Friday July 9
Everything was fine and mellow today. The visitors are great. By now we have been in all the Berlin papers and we feel good energy from everywhere. It doesn't feel like a full week - this seven days went quickly.
Tomorrow we will reach the other side and begin our 90 degree turn for the final leg. It should be easy.
Saturday July 10
It's dusk and we are in position for our turn which will be our final manoeuvre.
Today has been a journeyman's day, every one doing solid, good work, like they've been doing this for years. Yet, anticipation permeates all our thoughts.
It's always like this at the end.
Our best friends come by to share the feeling.
See you tomorrow for the finali.
Sunday July 11
Sometime during the middle of the afternoon we finished the job and got down. Today was a lot harder than anticipated and cathartic, if that's a word. Suffice to say for now, we made it and we are too beat to write anymore tonight. Check in tomorrow for the story and ruminations.
A special thanks to Comm. E who has been manning the circuits and making these reports possible.
Monday July 12
The day after, and with complaining muscles, we are collecting, cleaning, and disassembling.
The final leg of the voyage was the most stressful and challenging. We decided to do a 90 degree turn and come up between two "cross at your own risk signs, just for the effect and photo potential. This also meant crossing a shallow wide ditch. The platform neither turns nor traverses uneven ground well and we spent 3 hours in the heat in a vortex of chaos. The platform nearly collapsed, minor personal injuries were sustained, and quite a few risky steps had us flirting with disaster. We only made it thanks to the indomitable spirit of the crew and the clever Stolte leg extensions furnished by a friend of the same name.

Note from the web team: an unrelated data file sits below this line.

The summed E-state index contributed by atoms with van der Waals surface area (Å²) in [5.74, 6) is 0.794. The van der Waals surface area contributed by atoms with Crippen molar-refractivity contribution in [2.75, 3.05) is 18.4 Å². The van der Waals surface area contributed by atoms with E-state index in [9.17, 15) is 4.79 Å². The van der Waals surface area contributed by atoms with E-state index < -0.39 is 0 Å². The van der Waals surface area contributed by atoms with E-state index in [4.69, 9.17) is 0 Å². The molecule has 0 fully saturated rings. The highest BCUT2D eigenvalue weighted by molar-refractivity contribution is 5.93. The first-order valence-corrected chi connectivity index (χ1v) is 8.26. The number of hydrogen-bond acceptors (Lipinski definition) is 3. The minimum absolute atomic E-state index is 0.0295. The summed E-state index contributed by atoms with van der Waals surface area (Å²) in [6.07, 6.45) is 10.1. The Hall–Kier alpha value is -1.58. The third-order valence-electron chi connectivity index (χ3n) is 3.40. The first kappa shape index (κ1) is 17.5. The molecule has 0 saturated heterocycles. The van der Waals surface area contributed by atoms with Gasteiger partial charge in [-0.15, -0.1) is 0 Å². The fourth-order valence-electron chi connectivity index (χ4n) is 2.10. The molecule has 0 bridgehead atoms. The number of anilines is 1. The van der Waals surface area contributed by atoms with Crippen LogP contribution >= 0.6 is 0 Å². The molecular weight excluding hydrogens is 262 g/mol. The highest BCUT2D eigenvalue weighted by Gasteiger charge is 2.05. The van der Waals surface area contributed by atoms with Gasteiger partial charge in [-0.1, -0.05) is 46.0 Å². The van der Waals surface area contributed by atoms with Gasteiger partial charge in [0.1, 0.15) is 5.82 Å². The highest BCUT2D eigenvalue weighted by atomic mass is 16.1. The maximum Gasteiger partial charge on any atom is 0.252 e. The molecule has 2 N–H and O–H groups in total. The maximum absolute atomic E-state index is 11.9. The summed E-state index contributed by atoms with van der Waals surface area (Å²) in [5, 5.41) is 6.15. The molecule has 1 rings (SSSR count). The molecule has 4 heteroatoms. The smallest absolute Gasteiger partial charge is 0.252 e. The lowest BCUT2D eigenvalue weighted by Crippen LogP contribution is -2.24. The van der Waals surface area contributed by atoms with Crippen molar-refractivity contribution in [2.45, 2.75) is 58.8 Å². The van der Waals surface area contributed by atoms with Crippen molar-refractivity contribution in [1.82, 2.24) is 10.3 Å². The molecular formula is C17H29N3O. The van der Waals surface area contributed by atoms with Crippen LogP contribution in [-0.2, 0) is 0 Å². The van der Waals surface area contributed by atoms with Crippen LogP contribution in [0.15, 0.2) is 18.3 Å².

All the time I was wondering, could this possibly look as hard as it is? Could a bystander have any idea of the danger and stress we were experiencing? Maybe so, because a crowd of strangers gathered to witness these last struggles and then disappeared after we were safe and about to ceremoniously step off the platform.
Which we did. Plus beers and barbeque, and congratulations passed all around. A good trip, many new friends made, and renewed enthusiasm for a next project.
RUNNING THE NUMBERS : the wrap up
One platform traveled between 2 formerly separated communities, 10 years after the wall came down.
The voyage lasted 207 hours covering 160 meters.
Zero people got hurt.
Our Monday was 37 degrees Celsius, the hottest day in Berlin in 54 years.
The onboard slow Post Office processed and carried 92 postcards.
Windows from more than 300 apartments overlooked the project. We estimate more than 1000 people were keeping an eye on us.
On Saturday, 1.4 million ravers came out for the Love Parade, a couple of km from here.
Three people rode the platform; many others donated the work that made it happen.
Undying gratitude to
Skowasch Hellman family
William R. Kaizen
Mark and Falk Stolte
Mengerzeiler artists, especially:
Rick Ellis, Yngve Zakarias
and Bernd Boelendorf
and of course, the Voyagers:
David Brody and
Ole Olaussen. It's a Love Thing.
We were fortunate to receive support from Kulturamt Treptow, Kulturamt Neukoelln, and Hoppe-Ritter Kunstfoerderung. And thanks to the tolerant and friendly people of Treptow and Neukoelln, Berlin, for indulging one more occupation.